Given all the praise and hype that surrounds Duolingo, I wanted to articulate why, in my opinion, it is at best, a supplement, and what to use in its place if you truly wish to learn Irish.

I’ll begin by focusing on the issues with Duolingo in general, followed by those particular to the Irish course itself later on.

I am not going to focus on Duolingo’s highly inflated numbers; while they are better than they were previously, they are still incredibly misleading, as they count anyone who has done a lesson at any time in the past year. Let’s just say, there are not nearly as many people learning Irish as is claimed.


Why not Duolingo — General

There are several reasons why I will never recommend Duolingo as anyone’s main language tool, or, really, as anything but a supplement that can (but not necessarily will) help you learn and solidify vocab/grammar knowledge. Why is that? Well, it’s missing a few key things.

First, it doesn’t give you any well-rounded skills. You’re very rarely, if at all, forced to translate from the learning language to the target language. This means you never get experience using the target language in written situations. Instead, you’re mostly just translating from the target language to your native language; and on the app, it’s even worse, as you just tap the words and don’t even have to actively recall them or their spelling.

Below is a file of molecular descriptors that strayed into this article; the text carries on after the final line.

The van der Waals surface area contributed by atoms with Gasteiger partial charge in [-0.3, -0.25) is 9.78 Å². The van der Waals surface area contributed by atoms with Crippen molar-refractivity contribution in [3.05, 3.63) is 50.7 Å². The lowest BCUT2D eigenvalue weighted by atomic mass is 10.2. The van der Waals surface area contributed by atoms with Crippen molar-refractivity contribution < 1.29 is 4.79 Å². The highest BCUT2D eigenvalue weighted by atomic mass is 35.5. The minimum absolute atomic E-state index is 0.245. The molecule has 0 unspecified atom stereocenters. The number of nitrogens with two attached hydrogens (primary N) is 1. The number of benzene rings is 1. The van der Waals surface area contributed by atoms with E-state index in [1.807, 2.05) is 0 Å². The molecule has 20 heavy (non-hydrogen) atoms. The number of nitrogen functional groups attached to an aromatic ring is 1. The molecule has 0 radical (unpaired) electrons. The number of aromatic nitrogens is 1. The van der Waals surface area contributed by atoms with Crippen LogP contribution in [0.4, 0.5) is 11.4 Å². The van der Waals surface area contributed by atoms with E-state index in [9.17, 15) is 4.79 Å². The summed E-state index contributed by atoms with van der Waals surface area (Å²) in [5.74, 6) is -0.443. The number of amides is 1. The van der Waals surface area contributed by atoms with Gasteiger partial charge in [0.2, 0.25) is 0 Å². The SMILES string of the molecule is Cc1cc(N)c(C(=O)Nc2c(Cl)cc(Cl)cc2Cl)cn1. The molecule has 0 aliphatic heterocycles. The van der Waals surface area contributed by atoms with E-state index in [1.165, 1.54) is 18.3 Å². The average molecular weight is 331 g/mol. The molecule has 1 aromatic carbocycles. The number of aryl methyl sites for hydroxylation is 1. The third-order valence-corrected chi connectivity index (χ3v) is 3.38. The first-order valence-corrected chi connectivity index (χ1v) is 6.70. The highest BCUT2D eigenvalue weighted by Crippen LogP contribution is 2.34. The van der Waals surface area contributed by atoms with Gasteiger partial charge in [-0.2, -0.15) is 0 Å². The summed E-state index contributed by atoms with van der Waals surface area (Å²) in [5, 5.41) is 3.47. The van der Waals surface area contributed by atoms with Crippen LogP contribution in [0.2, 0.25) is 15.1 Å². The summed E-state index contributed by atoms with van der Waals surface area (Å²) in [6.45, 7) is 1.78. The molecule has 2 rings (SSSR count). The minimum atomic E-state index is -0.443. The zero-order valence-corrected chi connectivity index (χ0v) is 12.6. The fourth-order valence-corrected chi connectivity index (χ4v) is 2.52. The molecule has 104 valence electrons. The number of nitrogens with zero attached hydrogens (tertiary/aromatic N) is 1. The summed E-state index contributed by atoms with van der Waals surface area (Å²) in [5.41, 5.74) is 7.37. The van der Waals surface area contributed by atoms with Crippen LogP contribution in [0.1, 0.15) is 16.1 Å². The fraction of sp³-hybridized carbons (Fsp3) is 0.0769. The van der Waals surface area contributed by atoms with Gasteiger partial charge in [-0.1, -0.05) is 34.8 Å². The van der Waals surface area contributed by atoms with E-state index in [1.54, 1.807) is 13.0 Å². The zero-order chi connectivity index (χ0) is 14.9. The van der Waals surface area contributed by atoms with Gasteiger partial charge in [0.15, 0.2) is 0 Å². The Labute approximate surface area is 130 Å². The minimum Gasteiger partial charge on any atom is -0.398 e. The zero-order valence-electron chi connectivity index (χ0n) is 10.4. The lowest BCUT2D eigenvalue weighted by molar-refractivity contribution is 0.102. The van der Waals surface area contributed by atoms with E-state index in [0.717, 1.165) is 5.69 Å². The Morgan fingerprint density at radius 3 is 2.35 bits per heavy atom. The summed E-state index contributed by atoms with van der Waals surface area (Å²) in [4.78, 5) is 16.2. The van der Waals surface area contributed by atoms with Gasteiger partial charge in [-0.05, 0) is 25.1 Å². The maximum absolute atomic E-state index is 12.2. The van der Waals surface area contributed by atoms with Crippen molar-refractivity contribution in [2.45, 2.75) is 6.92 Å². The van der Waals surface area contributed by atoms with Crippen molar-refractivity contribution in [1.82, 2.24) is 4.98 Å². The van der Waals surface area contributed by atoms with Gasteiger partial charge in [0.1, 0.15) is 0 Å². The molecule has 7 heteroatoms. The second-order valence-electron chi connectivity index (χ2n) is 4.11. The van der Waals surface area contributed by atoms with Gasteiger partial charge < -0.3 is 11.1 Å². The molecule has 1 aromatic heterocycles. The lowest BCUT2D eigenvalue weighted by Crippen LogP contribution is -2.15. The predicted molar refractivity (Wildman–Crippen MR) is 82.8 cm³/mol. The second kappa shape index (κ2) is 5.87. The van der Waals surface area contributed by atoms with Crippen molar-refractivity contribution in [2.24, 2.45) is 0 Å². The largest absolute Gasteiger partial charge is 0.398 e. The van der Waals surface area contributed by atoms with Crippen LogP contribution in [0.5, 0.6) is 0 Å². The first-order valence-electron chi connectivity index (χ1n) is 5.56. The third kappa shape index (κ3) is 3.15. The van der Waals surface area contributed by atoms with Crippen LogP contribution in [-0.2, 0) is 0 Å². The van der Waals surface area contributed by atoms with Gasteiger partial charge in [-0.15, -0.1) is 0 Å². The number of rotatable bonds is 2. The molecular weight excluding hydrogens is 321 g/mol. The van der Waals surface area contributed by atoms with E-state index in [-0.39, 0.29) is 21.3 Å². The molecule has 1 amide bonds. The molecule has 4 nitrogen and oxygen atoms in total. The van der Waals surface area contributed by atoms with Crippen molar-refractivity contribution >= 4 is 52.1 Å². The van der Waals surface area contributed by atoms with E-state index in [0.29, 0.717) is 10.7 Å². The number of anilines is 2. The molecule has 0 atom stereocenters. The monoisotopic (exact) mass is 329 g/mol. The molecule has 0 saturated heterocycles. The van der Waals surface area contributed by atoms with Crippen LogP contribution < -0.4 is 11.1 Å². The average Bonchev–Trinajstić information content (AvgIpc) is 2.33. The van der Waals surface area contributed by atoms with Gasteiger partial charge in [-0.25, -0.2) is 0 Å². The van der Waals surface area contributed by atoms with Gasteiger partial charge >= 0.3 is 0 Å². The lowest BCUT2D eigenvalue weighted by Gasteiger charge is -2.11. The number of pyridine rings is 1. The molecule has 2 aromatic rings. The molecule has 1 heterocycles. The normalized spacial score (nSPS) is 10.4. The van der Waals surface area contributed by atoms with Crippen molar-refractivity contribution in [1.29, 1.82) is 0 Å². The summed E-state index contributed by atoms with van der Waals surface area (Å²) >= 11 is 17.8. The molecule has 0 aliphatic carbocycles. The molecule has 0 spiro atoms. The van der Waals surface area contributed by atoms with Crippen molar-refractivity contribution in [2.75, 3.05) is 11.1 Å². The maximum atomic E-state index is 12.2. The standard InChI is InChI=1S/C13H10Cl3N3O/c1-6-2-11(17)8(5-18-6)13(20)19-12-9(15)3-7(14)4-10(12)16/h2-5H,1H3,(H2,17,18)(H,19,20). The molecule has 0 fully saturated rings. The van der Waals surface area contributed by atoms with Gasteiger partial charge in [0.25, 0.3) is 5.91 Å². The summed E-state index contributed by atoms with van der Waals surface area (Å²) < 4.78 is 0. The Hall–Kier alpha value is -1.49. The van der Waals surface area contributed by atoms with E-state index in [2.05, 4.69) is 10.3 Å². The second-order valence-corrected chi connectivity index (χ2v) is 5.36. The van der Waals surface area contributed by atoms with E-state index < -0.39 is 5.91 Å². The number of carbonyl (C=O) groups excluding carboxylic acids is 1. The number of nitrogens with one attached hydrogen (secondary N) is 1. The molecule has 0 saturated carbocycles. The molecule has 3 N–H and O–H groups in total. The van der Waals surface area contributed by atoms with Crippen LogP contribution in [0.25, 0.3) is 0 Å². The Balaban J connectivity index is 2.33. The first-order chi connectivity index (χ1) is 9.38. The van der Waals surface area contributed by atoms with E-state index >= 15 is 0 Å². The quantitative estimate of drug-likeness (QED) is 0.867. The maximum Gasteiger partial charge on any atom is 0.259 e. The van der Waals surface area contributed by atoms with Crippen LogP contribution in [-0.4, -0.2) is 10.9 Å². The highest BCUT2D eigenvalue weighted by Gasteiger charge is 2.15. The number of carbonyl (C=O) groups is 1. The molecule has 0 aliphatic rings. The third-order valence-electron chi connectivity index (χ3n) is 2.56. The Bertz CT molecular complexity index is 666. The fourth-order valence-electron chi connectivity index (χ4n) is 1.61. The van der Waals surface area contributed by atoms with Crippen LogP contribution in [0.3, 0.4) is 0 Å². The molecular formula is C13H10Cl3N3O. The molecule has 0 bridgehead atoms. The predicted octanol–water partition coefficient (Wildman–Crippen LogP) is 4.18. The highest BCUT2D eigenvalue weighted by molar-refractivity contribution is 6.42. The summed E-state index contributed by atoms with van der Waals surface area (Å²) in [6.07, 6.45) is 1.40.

Likewise, you never get any actual listening experience. Yes, you’ll hear the odd sentence and some courses have a robotic voice, but it’s just that — robotic. It doesn’t mimic native speech, and is really a poor imitation of native speech.

Worst, perhaps, Duolingo offers nothing in the way of speaking. Sure, some courses have a ‘say it’ section…but it has no feedback or anything; I’ve once even said “garble” and DL’s system marked it as correct; there’s also stories of it accepting background noise. Plus, I’m not even sure if this exists on the app, or even in the web-browser now.